The real origin of the saying 'happiness is a way of travel' cover image

The real origin of the saying 'happiness is a way of travel'

Dorian Minors • February 13, 2016

This is an archived article from our predecessor website, The Dirt Psychology. The idea there was to take psychological scholarship and turn it into wisdom. The Armchair Collective tries to go a little further than just psychology. As such, these articles live here in archive form, until they're updated.

You know, I see the phrase 'happiness isn't a destination, it's a way of life' overlayed on countless sunsets on Pinterest and Instagram. And when I was younger and angstier, over a variety of drug, sex, and car-related posts on Tumblr (you can almost smell the pheromones that linger on every tumbl). What you might not know is that a major contender for the brain behind the quote was a psychologist. In 1961, the famous humanist psychologist Carl Rogers published a collection of essays titled 'On Becoming a Person'. In this most exquisite and optimistic collection of academically informed musings, Rogers came up with his concept of what constitutes the 'good life'. In his essay entitled 'The Good Life and the Fully Functioning Person', he said that the good life isn't simply happiness or contentment. It's not a state of being. It's an ongoing process. He said that the 'good life' is the direction we choose when we have complete psychological freedom.

. If only Rogers had access to awesome stock photos like this, you'd probably have already re-shared his essays by now.

Rogers noted that this process seemed to have three threads. As one begins to feel more free to pursue a direction of one's choice, three characteristics of that person emerge:

  1. more openness to experience(s), both external and internal;
  2. more existential living (i.e. being a part of the moment rather than trying to control it); and
  3. more trust in oneself (self-efficacy for those in the know).

Carl Rogers says that when you can see these three things occurring, then a person is moving to become 'fully functional'. I'll let him explain:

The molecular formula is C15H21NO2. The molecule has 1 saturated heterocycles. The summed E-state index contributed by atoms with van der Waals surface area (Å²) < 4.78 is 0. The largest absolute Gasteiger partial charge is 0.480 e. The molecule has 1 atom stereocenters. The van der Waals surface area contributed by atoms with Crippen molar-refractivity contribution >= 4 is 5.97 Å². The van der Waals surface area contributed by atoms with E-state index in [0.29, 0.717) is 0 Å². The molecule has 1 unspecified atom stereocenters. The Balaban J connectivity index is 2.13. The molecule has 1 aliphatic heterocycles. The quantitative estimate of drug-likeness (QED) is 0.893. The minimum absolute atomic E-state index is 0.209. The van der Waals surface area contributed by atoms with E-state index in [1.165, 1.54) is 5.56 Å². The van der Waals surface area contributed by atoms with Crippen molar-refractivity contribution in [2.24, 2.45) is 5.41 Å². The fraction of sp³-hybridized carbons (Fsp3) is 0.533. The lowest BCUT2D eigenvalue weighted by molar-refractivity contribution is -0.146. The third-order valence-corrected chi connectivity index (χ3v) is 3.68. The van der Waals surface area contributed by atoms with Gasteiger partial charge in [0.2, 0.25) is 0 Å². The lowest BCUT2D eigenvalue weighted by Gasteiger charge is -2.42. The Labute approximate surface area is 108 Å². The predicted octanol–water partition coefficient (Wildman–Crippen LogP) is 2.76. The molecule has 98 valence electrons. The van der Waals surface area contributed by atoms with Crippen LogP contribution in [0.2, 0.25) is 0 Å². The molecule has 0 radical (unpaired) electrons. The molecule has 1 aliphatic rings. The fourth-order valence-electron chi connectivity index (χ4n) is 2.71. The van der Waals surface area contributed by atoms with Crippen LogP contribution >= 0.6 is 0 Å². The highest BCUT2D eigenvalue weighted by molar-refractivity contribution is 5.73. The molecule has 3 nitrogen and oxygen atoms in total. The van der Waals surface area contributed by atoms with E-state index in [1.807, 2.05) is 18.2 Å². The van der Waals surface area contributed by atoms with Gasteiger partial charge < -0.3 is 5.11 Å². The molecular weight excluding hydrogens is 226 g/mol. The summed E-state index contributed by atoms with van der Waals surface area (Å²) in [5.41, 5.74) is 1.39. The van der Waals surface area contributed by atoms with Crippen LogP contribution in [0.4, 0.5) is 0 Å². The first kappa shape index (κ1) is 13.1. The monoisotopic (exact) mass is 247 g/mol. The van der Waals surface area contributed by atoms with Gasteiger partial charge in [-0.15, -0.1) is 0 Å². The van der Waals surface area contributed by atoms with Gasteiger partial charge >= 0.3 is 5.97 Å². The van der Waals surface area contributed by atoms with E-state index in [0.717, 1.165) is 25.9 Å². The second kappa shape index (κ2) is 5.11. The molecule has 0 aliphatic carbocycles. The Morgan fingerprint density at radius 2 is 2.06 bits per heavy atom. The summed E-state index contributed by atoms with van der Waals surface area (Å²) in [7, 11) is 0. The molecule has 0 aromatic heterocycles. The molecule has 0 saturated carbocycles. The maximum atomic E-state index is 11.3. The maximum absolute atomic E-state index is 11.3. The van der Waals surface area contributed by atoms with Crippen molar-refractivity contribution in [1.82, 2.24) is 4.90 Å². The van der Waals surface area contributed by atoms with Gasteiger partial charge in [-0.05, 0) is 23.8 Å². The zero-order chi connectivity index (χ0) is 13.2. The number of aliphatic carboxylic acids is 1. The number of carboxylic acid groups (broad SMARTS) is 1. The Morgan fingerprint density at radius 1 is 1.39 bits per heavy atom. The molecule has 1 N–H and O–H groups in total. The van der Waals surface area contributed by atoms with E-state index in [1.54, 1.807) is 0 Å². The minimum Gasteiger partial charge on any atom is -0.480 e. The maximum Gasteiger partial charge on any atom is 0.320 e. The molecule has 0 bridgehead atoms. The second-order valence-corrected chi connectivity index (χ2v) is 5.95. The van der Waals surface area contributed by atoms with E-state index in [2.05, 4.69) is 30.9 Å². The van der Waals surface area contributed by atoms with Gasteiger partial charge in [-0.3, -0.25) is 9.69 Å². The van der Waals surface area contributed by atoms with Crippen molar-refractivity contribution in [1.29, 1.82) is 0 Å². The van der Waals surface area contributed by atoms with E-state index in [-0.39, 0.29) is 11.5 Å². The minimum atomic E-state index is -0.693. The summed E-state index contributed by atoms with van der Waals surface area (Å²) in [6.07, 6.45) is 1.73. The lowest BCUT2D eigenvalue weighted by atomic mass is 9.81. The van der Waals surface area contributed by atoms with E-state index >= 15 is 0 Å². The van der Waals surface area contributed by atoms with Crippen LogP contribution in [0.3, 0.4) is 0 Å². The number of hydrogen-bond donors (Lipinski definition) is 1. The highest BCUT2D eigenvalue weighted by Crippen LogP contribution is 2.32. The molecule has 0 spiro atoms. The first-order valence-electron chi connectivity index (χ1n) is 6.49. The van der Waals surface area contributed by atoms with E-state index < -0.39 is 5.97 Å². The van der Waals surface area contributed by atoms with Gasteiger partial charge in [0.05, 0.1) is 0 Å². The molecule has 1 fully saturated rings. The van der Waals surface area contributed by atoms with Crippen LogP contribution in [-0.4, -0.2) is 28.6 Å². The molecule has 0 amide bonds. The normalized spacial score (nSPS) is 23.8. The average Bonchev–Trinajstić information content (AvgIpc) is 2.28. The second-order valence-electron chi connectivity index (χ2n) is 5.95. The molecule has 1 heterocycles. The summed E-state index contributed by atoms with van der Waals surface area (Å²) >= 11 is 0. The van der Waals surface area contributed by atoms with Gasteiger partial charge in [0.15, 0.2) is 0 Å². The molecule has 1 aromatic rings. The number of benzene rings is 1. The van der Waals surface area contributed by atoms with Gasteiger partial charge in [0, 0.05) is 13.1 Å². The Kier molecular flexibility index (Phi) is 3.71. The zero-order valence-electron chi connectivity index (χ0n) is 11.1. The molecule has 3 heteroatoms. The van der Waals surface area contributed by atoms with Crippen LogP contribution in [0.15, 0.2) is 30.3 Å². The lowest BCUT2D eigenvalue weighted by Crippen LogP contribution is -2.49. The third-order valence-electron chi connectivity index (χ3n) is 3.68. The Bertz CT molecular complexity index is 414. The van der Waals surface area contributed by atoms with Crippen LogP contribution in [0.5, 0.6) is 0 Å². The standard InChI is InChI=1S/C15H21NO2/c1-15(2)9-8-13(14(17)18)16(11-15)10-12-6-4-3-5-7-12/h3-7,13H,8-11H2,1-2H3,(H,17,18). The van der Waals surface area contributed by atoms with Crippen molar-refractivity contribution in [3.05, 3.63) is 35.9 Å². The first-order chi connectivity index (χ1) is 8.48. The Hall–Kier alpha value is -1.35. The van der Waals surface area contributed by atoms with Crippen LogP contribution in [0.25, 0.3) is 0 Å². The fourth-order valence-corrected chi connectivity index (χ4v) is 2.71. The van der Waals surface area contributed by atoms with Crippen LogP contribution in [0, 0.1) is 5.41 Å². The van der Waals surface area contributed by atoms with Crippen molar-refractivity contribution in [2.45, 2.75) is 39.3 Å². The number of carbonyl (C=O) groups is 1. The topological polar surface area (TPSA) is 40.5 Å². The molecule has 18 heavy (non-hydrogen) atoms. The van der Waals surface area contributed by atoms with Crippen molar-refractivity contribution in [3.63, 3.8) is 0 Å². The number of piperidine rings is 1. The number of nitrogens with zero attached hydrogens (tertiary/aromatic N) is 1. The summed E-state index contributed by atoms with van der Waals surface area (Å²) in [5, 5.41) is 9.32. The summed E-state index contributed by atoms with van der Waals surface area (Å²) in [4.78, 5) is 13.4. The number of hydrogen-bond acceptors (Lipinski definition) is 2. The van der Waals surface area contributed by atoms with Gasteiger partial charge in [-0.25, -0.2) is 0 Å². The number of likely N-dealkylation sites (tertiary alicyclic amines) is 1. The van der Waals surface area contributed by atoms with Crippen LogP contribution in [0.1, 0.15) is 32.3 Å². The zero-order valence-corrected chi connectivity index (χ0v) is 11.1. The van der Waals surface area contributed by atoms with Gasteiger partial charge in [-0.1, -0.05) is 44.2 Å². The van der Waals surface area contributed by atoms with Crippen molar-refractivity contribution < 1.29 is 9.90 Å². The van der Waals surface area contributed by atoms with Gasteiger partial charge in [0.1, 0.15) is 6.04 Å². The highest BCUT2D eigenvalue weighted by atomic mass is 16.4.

I should like to draw together these three threads describing the process of the good life into a more coherent picture. It appears that the person who is psychologically free moves in the direction of becoming a more fully functioning person. He is more able to live fully in and with each and all of his feelings and reactions. He makes increasing use of all his organic equipment to sense, as accurately as possible, the existential situation within and without. He makes use of all of the information his nervous system can thus supply, using it in awareness, but recognizing that his total organism may be, and often is, wiser than his awareness. He is more able to permit his total organism to function freely in all its complexity in selecting, from the multitude of possibilities, that behavior which in this moment of time will be most generally and genuinely satisfying. He is able to put more trust in his organism in this functioning, not because it is infallible, but because he can be fully open to the consequences of each of his actions and correct them if they prove to be less than satisfying. He is more able to experience all of his feelings, and is less afraid of any of his feelings; he is his own sifter of evidence, and is more open to evidence from all sources; he is completely engaged in the process of being and becoming himself, and thus discovers that he is soundly and realistically social; he lives more completely in this moment, but learns that this is the soundest living for all time. He is becoming a more fully functioning organism, and because of the awareness of himself which flows freely in and through his experience, he is becoming a more fully functioning person.